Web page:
This is a crazy story, but if it proves true, it can only help me prove the point that you need to really trust the person who performs foot surgery on you.
According to a recent article in the Daily Mail, 63-year-old Carole Denby committed suicide this year after eight-years of non-stop pain due to a botched surgery on a broken ankle.
While Carole and her husband Howard were on a walk in Wales in 2006, Carole fell and broke her ankle. She was airlifted to a hospital, where she had her first ankle operation, but, according to the article, the surgery wasn’t successful.
What followed supposedly became Carole’s worst nightmare: over the course of the next eight years, she had several more surgeries to try to fix her ankle. She even suffered a stroke during that time period, although it is unclear whether that was caused by her repeated surgeries or not. Finally, her husband says, it all became too much for her and she decided to take her own life, leaving a note that read: "I've had enough. I'm sorry." Now he is requesting an inquest into her medical care by an independent jury.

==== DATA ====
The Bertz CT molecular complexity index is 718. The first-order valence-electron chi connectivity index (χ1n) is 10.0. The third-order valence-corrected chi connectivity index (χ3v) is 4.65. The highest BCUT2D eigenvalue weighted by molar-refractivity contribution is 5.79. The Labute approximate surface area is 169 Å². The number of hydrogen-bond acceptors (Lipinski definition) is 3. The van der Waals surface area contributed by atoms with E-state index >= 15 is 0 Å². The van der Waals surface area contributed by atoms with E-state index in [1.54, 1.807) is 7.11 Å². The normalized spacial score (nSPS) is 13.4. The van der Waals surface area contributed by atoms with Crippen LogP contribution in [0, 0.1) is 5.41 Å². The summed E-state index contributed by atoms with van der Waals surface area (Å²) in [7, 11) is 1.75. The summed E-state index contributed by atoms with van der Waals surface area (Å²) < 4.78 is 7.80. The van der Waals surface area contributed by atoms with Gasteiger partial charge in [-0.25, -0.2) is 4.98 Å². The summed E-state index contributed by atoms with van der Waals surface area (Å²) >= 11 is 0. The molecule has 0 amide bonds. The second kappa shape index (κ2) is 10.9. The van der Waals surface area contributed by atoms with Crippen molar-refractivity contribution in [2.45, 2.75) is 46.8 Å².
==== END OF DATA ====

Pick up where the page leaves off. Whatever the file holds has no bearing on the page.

While most people assume that surgery to repair a broken ankle is fairly straightforward, this tragic case shows that it can be quite complex if not handled by an expert. If you have been told that you need foot or ankle surgery, you need to be sure that your physician specializes in that area of the body to guarantee your best possible outcome.
As a Houston podiatrist, I only operate on feet and ankles, so I have far more experience with these parts of the body than an average surgeon. Before you schedule surgery with a general orthopedist, I invite you to my office for a second-opinion consultation to ensure you receive the optimal treatment plan available.